The chimera is a large, mid-level monstrosity whose conglomerate nature is reflected by behavior that thumbs its nose at evolutionary imperatives. According to the Monster Manual flavor text, it has “a vicious, stubborn streak that compels it to fight for the death”; it “often toys with its prey, breaking off an attack prematurely and leaving a creature wounded and terrified before returning to finish it off”; and yet, despite being unable to speak itself and understanding only Draconic, “if offered food and treasure, a chimera might spare a traveler.” Want a monster that puts the “chaotic” in “chaotic evil”? Here you go!
With exceptionally high Strength and Constitution yet merely average Dexterity, the chimera is an out-and-out brute that will close to melee range as quickly as it can; this is reinforced by its Fire Breath feature, which has a range of only 15 feet. Stealth is not in its repertoire, but don’t try to sneak up on it, either: it has a +8 Perception modifier. It has darkvision, so it will often attack at dusk or at night; it may also dwell underground.
Chimeras are stupid (Intelligence 3) as well as brutal. They aren’t the slightest bit choosy about their targets, nor do they recognize whether one player character seems to pose a greater threat than another. They attack whatever happens to be in front of them. That being said, when they first enter combat—with a flying speed of 60 feet—they’ll position themselves, if possible, to catch as many targets as they can within the 15-foot cone of their Fire Breath. If they can’t get at least two, it’s hardly worth it.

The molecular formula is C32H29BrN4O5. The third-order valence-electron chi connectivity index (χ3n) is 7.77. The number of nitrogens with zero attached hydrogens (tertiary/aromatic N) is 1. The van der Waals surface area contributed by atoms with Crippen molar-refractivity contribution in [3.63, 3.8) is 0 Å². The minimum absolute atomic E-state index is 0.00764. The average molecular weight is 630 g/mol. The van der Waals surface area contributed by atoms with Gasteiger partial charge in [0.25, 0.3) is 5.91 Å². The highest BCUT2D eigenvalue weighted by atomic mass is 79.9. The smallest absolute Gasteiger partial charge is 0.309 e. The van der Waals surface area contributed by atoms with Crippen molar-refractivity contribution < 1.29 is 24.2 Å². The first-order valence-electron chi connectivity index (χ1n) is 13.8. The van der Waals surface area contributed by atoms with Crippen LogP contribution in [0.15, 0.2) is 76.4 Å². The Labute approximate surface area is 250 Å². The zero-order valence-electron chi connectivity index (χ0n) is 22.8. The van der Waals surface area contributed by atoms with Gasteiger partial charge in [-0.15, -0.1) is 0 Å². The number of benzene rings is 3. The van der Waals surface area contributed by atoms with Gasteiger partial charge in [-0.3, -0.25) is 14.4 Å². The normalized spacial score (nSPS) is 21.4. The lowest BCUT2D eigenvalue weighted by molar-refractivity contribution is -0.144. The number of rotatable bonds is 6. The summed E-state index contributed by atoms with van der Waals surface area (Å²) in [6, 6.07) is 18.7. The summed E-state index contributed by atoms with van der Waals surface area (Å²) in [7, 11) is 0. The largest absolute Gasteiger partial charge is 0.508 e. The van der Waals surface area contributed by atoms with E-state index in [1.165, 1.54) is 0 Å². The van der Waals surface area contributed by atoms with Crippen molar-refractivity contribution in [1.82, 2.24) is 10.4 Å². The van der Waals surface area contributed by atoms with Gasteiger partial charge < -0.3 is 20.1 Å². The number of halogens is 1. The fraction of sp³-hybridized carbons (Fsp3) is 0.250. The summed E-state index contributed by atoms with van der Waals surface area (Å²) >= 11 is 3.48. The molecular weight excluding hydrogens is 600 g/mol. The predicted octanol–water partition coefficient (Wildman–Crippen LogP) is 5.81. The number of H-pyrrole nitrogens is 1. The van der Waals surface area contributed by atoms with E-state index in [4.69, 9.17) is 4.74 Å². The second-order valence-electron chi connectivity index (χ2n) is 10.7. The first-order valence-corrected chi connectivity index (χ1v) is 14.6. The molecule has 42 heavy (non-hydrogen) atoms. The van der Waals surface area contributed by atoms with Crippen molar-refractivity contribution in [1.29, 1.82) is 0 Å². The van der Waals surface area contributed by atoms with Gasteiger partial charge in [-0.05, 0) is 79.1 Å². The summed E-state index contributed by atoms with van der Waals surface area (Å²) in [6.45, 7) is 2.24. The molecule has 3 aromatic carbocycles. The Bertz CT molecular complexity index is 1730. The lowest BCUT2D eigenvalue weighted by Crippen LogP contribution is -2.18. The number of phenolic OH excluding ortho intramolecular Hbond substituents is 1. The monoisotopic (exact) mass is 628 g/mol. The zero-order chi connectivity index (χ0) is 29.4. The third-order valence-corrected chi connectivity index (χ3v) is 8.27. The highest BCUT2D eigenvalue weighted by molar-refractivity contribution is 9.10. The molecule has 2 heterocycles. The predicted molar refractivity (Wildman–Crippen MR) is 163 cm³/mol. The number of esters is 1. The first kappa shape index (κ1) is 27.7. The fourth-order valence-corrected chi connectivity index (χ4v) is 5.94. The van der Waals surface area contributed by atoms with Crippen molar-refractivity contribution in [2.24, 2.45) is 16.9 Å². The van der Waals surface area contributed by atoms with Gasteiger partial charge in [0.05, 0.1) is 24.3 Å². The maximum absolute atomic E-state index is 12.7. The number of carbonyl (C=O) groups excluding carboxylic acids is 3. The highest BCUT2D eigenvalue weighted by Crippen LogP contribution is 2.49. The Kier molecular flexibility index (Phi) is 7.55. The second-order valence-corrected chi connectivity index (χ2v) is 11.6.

The chimera’s Multiattack is a spectacular feature, allowing it to combine its Fire Breath with two melee attacks. Even dragons don’t get to do that. While its Fire Breath is recharging, it gets three melee attacks rather than two. For the sake of flavor, I’d go by the portrait in the MM and say that, if the chimera is fighting multiple opponents, its goat head attacks left, left-forward or forward; its dragon head right, right-forward or forward; and its lion head forward, left-forward or right-forward. (Alternatively, maybe your chimera is “left-handed,” with the dragon and goat heads switched.) Horns are the goat-head attack, Fire Breath is the dragon-head attack, Bite is either a dragon-head attack or a lion-head attack, and Claws have the same attack arc as the lion head.
The feature allows the chimera to substitute Fire Breath for either its Bite attack or its Horns attack, but I’d substitute it only for Bite (a goat head can’t breathe fire—duh!) except in one specific circumstance: when its positioning is such that it has no opponent within goat-head range, but it does have an opponent in lion-head range.
The chimera uses its Fire Breath every time it recharges, as soon as it recharges, and repositions itself, if necessary, to catch the greatest possible number of targets within that 15-foot cone. If possible, it will simply circle one of its current melee opponents to achieve this positioning, but if it has to move, it will do so, regardless of whether this may incur one or more opportunity attacks.
The chimera has Wisdom 14, which I would normally interpret as having a strong self-preservation instinct and a good sense of when to retreat, but the flavor text specifically says chimeras fight to the death. OK, if you say so, Wizards of the Coast. Me, personally, I’d at least give that self-preservation instinct a chance to kick in when the chimera is seriously injured (reduced to 45 hp or fewer). Maybe it has to make an Intelligence check akin to maintaining spell concentration (DC 10 or half excess damage, whichever is greater) to have the sense to take flight and Dash away.
Similarly, if you want to go by the MM flavor text and have the chimera toy with its prey, keep track of your PCs’ hit points, and have the chimera break off when every PC is reduced to 40 percent or less of his or her hit point maximum, then come back half an hour later, before the PCs have a chance to complete a short rest.
Finally, since the chimera’s flying speed is greater than its land speed, it will move by leaping, and it won’t be hindered by difficult terrain. In fact, it may even prefer to live and hunt in difficult terrain, where its prey is likely to be slowed.
Next: An examination of dragonkind.